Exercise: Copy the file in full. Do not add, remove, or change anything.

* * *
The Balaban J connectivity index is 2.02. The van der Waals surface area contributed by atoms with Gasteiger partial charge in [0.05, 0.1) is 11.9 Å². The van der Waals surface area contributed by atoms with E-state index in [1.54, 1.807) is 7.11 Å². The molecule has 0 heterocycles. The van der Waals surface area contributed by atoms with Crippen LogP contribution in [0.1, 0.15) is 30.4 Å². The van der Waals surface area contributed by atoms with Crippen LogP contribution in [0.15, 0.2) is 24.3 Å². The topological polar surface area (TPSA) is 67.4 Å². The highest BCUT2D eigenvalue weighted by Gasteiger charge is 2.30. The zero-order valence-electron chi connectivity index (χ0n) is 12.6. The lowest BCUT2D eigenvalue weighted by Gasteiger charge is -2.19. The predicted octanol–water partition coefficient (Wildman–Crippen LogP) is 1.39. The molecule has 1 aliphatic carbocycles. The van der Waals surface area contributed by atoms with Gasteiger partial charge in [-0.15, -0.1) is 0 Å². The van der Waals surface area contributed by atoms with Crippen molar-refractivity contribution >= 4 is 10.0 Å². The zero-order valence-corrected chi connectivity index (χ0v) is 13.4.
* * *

The Balaban J connectivity index is 2.02. The van der Waals surface area contributed by atoms with Gasteiger partial charge in [0.05, 0.1) is 11.9 Å². The van der Waals surface area contributed by atoms with E-state index in [1.54, 1.807) is 7.11 Å². The molecule has 0 heterocycles. The van der Waals surface area contributed by atoms with Crippen LogP contribution in [0.1, 0.15) is 30.4 Å². The van der Waals surface area contributed by atoms with Crippen LogP contribution in [0.15, 0.2) is 24.3 Å². The topological polar surface area (TPSA) is 67.4 Å². The highest BCUT2D eigenvalue weighted by Gasteiger charge is 2.30. The zero-order valence-electron chi connectivity index (χ0n) is 12.6. The lowest BCUT2D eigenvalue weighted by Gasteiger charge is -2.19. The predicted octanol–water partition coefficient (Wildman–Crippen LogP) is 1.39. The molecule has 1 aliphatic carbocycles. The van der Waals surface area contributed by atoms with Gasteiger partial charge in [-0.15, -0.1) is 0 Å². The van der Waals surface area contributed by atoms with Crippen molar-refractivity contribution >= 4 is 10.0 Å². The zero-order valence-corrected chi connectivity index (χ0v) is 13.4.